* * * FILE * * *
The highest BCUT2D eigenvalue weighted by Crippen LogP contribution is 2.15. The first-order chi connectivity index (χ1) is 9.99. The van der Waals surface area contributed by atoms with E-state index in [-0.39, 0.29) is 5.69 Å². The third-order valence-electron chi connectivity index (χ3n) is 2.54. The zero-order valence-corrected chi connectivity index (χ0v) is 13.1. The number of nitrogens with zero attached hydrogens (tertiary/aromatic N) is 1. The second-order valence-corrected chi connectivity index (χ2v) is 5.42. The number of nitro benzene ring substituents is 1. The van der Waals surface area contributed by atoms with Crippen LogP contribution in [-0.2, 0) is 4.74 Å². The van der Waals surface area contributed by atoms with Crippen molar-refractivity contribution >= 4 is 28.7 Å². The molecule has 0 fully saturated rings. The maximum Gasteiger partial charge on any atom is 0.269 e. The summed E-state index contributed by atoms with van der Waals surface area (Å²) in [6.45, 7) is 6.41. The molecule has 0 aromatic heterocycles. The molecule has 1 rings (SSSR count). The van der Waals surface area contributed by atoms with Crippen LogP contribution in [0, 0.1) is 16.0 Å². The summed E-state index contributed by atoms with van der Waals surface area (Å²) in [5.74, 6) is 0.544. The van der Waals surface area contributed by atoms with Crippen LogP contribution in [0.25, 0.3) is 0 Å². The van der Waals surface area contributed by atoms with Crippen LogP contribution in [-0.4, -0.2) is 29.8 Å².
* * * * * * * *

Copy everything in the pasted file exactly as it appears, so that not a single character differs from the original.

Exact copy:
The highest BCUT2D eigenvalue weighted by Crippen LogP contribution is 2.15. The first-order chi connectivity index (χ1) is 9.99. The van der Waals surface area contributed by atoms with E-state index in [-0.39, 0.29) is 5.69 Å². The third-order valence-electron chi connectivity index (χ3n) is 2.54. The zero-order valence-corrected chi connectivity index (χ0v) is 13.1. The number of nitrogens with zero attached hydrogens (tertiary/aromatic N) is 1. The second-order valence-corrected chi connectivity index (χ2v) is 5.42. The number of nitro benzene ring substituents is 1. The van der Waals surface area contributed by atoms with Crippen LogP contribution in [-0.2, 0) is 4.74 Å². The van der Waals surface area contributed by atoms with Crippen molar-refractivity contribution >= 4 is 28.7 Å². The molecule has 0 fully saturated rings. The maximum Gasteiger partial charge on any atom is 0.269 e. The summed E-state index contributed by atoms with van der Waals surface area (Å²) in [6.45, 7) is 6.41. The molecule has 0 aromatic heterocycles. The molecule has 1 rings (SSSR count). The van der Waals surface area contributed by atoms with Crippen LogP contribution in [0, 0.1) is 16.0 Å². The summed E-state index contributed by atoms with van der Waals surface area (Å²) in [5.74, 6) is 0.544. The van der Waals surface area contributed by atoms with Crippen LogP contribution in [0.25, 0.3) is 0 Å². The van der Waals surface area contributed by atoms with Crippen LogP contribution in [-0.4, -0.2) is 29.8 Å².